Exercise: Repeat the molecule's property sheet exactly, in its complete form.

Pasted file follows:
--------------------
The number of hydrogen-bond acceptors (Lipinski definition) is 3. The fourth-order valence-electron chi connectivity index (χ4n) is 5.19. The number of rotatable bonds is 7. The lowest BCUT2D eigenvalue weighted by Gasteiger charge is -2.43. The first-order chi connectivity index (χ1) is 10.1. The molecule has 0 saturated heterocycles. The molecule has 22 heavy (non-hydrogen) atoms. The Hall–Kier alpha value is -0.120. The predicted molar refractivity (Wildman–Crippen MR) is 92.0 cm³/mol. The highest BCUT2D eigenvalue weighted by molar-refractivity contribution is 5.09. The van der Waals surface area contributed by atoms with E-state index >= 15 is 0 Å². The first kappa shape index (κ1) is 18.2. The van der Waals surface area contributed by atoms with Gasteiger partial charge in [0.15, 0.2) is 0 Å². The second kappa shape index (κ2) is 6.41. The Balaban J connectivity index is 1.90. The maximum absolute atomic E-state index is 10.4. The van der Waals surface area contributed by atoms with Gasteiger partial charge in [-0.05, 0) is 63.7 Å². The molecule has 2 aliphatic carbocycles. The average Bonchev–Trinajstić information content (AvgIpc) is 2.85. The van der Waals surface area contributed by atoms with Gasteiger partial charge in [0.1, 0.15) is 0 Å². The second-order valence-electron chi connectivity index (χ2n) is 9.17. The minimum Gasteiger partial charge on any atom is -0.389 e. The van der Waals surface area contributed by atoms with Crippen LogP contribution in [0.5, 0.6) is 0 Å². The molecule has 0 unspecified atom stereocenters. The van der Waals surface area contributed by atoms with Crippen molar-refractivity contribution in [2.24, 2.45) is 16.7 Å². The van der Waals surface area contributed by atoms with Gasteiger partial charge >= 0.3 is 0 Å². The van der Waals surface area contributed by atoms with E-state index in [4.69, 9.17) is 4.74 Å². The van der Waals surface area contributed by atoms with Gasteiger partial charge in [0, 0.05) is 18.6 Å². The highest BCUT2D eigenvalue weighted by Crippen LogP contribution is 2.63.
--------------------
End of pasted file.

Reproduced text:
The number of hydrogen-bond acceptors (Lipinski definition) is 3. The fourth-order valence-electron chi connectivity index (χ4n) is 5.19. The number of rotatable bonds is 7. The lowest BCUT2D eigenvalue weighted by Gasteiger charge is -2.43. The first-order chi connectivity index (χ1) is 10.1. The molecule has 0 saturated heterocycles. The molecule has 22 heavy (non-hydrogen) atoms. The Hall–Kier alpha value is -0.120. The predicted molar refractivity (Wildman–Crippen MR) is 92.0 cm³/mol. The highest BCUT2D eigenvalue weighted by molar-refractivity contribution is 5.09. The van der Waals surface area contributed by atoms with E-state index >= 15 is 0 Å². The first kappa shape index (κ1) is 18.2. The van der Waals surface area contributed by atoms with Gasteiger partial charge in [0.15, 0.2) is 0 Å². The second kappa shape index (κ2) is 6.41. The Balaban J connectivity index is 1.90. The maximum absolute atomic E-state index is 10.4. The van der Waals surface area contributed by atoms with Gasteiger partial charge in [-0.05, 0) is 63.7 Å². The molecule has 2 aliphatic carbocycles. The average Bonchev–Trinajstić information content (AvgIpc) is 2.85. The van der Waals surface area contributed by atoms with Gasteiger partial charge in [0.1, 0.15) is 0 Å². The second-order valence-electron chi connectivity index (χ2n) is 9.17. The minimum Gasteiger partial charge on any atom is -0.389 e. The van der Waals surface area contributed by atoms with Crippen LogP contribution in [0.5, 0.6) is 0 Å². The molecule has 0 unspecified atom stereocenters. The van der Waals surface area contributed by atoms with Crippen molar-refractivity contribution in [2.24, 2.45) is 16.7 Å². The van der Waals surface area contributed by atoms with Gasteiger partial charge >= 0.3 is 0 Å². The van der Waals surface area contributed by atoms with E-state index in [4.69, 9.17) is 4.74 Å². The van der Waals surface area contributed by atoms with Gasteiger partial charge in [0, 0.05) is 18.6 Å². The highest BCUT2D eigenvalue weighted by Crippen LogP contribution is 2.63.